Last Appeal to Sierra Leonean Voters – Vote for President Koroma and the APC

Jacob Conteh

By Jacob Conteh :

The final stretch is here for the 2012 Presidential and Parliamentary Elections in Sierra Leone. By now the campaign is winding now. We now know the clear view of the two candidates. For President Koroma, the message is clear. After decades of mismanagement, a crumbling infrastructure, a disenfranchised electorate, a regional divide that saw inept and corrupt politicians use tribalism and regionalism to get votes, his administration has brought positive change to Sierra Leone. New networks of roads now crisscross the country, connecting people from Daru to Freetown and from Falaba to Sulima. For the first time in our country’s history, the turf of territorial politics is over. During this election circle, President Koroma got equal rousing enthusiastic supporters in Kailahun, Kenema and Bo as he got in Makeni, Port Loko or Kambia. Equipped with biometric registration, and to be conducted by Christina Thorpe, one of Afica’s most respect election officers, the elections are going to be free and fair, and people are poised to go out and vote be it rain, dust or sunshine. For the opposition SLPP, their strategy is clear. With a presidential candidate that has a cloud of scandals hanging on his head with no credible record to run on, they want to create chaos and mayhem so elections will be declared unfair. They have already started their game in Kono and recently in Makeni where they raised a false alarm about the death of their supporters, a death that has been proved to be an accident.

JACOB CONTEH

 

 

During his maiden speech on the Monologue radio program last week, President Koroma made it crystal clear that the elections will be free, fair and transparent, and I trust him. The President also reiterated that those who will try to disrupt the elections will not take part in the process, and I also trust him to deliver on that promise. One of the problems some Sierra Leoneans have with this president is that for the first time in our country’s history, we have a President who is calm, cerebral, gentle and methodical in dealing with issues. For the past five years, no journalist has been imprisoned, death penalties have been commuted to life sentences, and many prisoners who have been sentenced falsely have been freed. When addressing Sierra Leoneans, the President does not yell or shout, but speak gently. These qualities have dumbfounded some Sierra Leoneans who believe leaders have to be arrogant and rude.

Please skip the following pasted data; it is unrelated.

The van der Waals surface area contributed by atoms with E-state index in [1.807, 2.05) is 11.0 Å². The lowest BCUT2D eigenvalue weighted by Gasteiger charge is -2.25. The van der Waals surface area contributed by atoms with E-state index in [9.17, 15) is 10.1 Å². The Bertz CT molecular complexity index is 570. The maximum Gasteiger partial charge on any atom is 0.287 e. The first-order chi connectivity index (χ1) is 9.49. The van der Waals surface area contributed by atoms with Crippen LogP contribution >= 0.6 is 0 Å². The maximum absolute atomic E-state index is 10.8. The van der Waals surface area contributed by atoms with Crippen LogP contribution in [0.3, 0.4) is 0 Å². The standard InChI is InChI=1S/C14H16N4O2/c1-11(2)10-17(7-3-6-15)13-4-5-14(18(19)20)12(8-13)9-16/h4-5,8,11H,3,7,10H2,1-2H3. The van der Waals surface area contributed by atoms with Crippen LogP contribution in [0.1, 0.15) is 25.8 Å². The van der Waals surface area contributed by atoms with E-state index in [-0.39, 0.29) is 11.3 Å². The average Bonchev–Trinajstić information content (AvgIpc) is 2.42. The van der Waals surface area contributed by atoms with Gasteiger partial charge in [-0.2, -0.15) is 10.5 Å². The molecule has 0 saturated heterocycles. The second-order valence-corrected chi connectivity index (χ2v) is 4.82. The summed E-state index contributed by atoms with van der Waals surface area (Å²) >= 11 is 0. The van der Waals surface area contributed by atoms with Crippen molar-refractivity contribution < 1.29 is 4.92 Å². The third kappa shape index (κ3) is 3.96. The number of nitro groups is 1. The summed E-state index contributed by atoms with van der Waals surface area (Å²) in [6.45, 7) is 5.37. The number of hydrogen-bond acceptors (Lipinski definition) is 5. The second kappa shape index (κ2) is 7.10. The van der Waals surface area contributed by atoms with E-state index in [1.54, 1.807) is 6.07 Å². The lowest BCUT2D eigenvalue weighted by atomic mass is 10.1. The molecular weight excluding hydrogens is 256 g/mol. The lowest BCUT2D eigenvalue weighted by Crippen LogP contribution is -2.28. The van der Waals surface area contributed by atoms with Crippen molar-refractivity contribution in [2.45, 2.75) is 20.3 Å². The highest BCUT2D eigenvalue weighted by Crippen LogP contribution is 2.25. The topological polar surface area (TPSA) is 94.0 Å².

As Sierra Leoneans go to the polls this Saturday, the question they need to answer is simple: Is Sierra Leone better now than it was during the days of the NPRC when Maada Bio and his cohorts ruled the country? Or if they do not want to go that far back, is Sierra Leone better now than it was during the days of President Kabbah? As a patriotic Sierra Leonean, my answer is clear. Sierra Leone is better off now than it was during the bad old days of what Strasser called the 2nd NPRC when they looted the national coffers through an intricate network where Maada Bio’s brother Steve Bio supplied ammunition to both the government and rebels as their sister was one of the rebel leaders. As for the Kabbah’s regime, it was an inept regime which allowed kleptocrats from the SLPP to loot the national coffers while the President stayed at Hill Station residence never showed up at State House in the last few months of his administration.

I call on Sierra Leoneans all over the country to break ties with tradition and vote for the man who has transformed our country from a beggar nation to an emerging market. It is time to break up with people who want to take us back to the dark days of hatred, bickering and empty promises. Like we did here in the United States when we elected President Barak Obama for his tremendous courage and leadership, Sierra Leone should overwhelmingly reelect President Ernest Bai Koroma and the APC to five more years of unity, progress and peace. Vote your conscience, and you will live a life of freedom.

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